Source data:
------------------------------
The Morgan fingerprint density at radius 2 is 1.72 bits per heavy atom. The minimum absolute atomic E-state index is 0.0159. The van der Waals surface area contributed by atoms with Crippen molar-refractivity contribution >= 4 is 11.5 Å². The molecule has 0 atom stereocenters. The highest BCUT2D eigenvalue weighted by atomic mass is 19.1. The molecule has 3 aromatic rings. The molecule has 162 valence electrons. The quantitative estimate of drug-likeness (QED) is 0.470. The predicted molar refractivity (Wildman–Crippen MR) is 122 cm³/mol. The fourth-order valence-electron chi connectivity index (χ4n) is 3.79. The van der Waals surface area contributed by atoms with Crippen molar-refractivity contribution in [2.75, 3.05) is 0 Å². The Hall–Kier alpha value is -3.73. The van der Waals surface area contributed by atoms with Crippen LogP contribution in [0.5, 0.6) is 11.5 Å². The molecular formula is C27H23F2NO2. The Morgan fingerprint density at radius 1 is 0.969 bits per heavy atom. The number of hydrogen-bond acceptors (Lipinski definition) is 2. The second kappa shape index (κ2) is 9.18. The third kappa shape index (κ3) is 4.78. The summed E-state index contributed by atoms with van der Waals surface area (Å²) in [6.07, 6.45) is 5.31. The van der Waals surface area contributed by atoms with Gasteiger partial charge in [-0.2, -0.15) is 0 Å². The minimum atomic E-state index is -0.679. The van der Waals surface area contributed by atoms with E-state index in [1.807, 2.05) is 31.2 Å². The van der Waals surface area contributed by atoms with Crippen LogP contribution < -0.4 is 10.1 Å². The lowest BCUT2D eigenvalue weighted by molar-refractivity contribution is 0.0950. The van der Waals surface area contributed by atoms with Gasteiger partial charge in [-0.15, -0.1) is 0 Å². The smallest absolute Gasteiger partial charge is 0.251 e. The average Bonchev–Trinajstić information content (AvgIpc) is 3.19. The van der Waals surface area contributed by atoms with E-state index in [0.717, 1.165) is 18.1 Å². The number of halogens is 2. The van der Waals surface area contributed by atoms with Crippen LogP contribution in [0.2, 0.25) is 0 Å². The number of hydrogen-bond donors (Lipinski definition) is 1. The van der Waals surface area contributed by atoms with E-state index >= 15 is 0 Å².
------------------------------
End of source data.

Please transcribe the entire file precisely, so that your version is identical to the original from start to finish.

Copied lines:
The Morgan fingerprint density at radius 2 is 1.72 bits per heavy atom. The minimum absolute atomic E-state index is 0.0159. The van der Waals surface area contributed by atoms with Crippen molar-refractivity contribution >= 4 is 11.5 Å². The molecule has 0 atom stereocenters. The highest BCUT2D eigenvalue weighted by atomic mass is 19.1. The molecule has 3 aromatic rings. The molecule has 162 valence electrons. The quantitative estimate of drug-likeness (QED) is 0.470. The predicted molar refractivity (Wildman–Crippen MR) is 122 cm³/mol. The fourth-order valence-electron chi connectivity index (χ4n) is 3.79. The van der Waals surface area contributed by atoms with Crippen molar-refractivity contribution in [2.75, 3.05) is 0 Å². The Hall–Kier alpha value is -3.73. The van der Waals surface area contributed by atoms with Crippen LogP contribution in [0.5, 0.6) is 11.5 Å². The molecular formula is C27H23F2NO2. The Morgan fingerprint density at radius 1 is 0.969 bits per heavy atom. The number of hydrogen-bond acceptors (Lipinski definition) is 2. The second kappa shape index (κ2) is 9.18. The third kappa shape index (κ3) is 4.78. The summed E-state index contributed by atoms with van der Waals surface area (Å²) in [6.07, 6.45) is 5.31. The van der Waals surface area contributed by atoms with Gasteiger partial charge in [-0.2, -0.15) is 0 Å². The minimum atomic E-state index is -0.679. The van der Waals surface area contributed by atoms with E-state index in [1.807, 2.05) is 31.2 Å². The van der Waals surface area contributed by atoms with Crippen LogP contribution < -0.4 is 10.1 Å². The lowest BCUT2D eigenvalue weighted by molar-refractivity contribution is 0.0950. The van der Waals surface area contributed by atoms with Gasteiger partial charge in [-0.15, -0.1) is 0 Å². The smallest absolute Gasteiger partial charge is 0.251 e. The average Bonchev–Trinajstić information content (AvgIpc) is 3.19. The van der Waals surface area contributed by atoms with E-state index in [0.717, 1.165) is 18.1 Å². The number of halogens is 2. The van der Waals surface area contributed by atoms with Crippen LogP contribution in [0.2, 0.25) is 0 Å². The number of hydrogen-bond donors (Lipinski definition) is 1. The van der Waals surface area contributed by atoms with E-state index >= 15 is 0 Å².